A cancer treatment clinical trial is an investigative study of a particular treatment plan. It can study new drugs, combinations of drugs and therapies, modes of drug administration, etc. The clinical trial documentation given to all the doctors administering the trial is a detailed protocol so that exactly the same treatment will be given to all of the enrolled patients.

Clinical trials are designated phase I, II, or III. Briefly, phase I trials study new drugs and phase II trials study whether or not a drug is effective against a cancer. Phase III trials study small changes to the current standard of care for a particular cancer to determine if these changes improve the survival rate. Please refer to the Candlelighters' articles, linked to below, for details on the phases of clinical trials. Information on clinical trials is also included in several of the American Childhood Cancer Organization books, on the Ped-Onc Resource Center, and in the clinical trials section of the NCI web site.

Candlelighters' articles on clinical trials:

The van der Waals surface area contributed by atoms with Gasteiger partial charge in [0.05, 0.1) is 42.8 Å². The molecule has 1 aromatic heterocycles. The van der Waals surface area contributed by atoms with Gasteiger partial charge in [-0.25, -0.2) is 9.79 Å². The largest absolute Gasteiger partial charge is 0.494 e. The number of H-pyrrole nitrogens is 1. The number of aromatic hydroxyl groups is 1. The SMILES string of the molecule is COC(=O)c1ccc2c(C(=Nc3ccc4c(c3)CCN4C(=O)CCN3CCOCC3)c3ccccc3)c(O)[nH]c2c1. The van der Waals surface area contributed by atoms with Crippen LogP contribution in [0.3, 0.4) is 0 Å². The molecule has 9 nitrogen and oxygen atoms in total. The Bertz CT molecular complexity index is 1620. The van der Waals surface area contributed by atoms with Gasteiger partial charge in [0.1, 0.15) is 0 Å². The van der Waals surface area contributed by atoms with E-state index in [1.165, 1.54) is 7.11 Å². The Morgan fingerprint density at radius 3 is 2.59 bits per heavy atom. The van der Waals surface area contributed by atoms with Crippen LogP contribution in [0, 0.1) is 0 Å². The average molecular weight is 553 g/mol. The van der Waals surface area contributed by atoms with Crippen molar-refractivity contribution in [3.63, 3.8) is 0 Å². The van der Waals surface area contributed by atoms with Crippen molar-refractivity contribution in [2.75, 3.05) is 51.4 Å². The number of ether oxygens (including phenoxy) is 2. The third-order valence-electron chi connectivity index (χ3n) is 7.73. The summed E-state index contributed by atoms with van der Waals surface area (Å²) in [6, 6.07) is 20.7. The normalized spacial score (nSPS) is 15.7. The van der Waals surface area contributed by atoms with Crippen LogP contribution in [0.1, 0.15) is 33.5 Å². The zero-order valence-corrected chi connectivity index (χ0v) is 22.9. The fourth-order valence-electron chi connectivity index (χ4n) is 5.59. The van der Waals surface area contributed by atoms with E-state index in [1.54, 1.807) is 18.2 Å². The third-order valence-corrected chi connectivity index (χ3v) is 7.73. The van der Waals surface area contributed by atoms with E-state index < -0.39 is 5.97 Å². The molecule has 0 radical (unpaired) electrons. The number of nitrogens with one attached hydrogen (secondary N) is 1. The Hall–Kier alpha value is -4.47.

• Clinical Trials Part I: Article from the Fall 2002 CCCF Newsletter. Discusses clinical trials in general and the different phases.
  • Clinical Trials Part II: Article from the Spring 2003 CCCF Newsletter. Discusses why people enroll in clinical trials, what it takes to do a clinical trial, how they are funded, ethical study design, how they are reviewed and designed, and more.
  • Children and Clinical Studies on the National Institutes of Health web site. This article - complete with videos - offers information on the importance of research in kids, enrolling in a study, what to expect while on a study, and more.

Informed Consent

Informed consent means that the oncologist has discussed all available treatments, given the family time to discuss all options, discussed the pros and cons of the trial, and clearly described the standard of care versus the experimental arms of the study. All questions should be answered in language that is clearly understood by the parents and child, and there should be no pressure to enroll the child in the study. The objective of the informed consent process is that the participants are comfortable with their choice and can comply with it. The following Candlelighters Newsletter discusses informed consent in detail.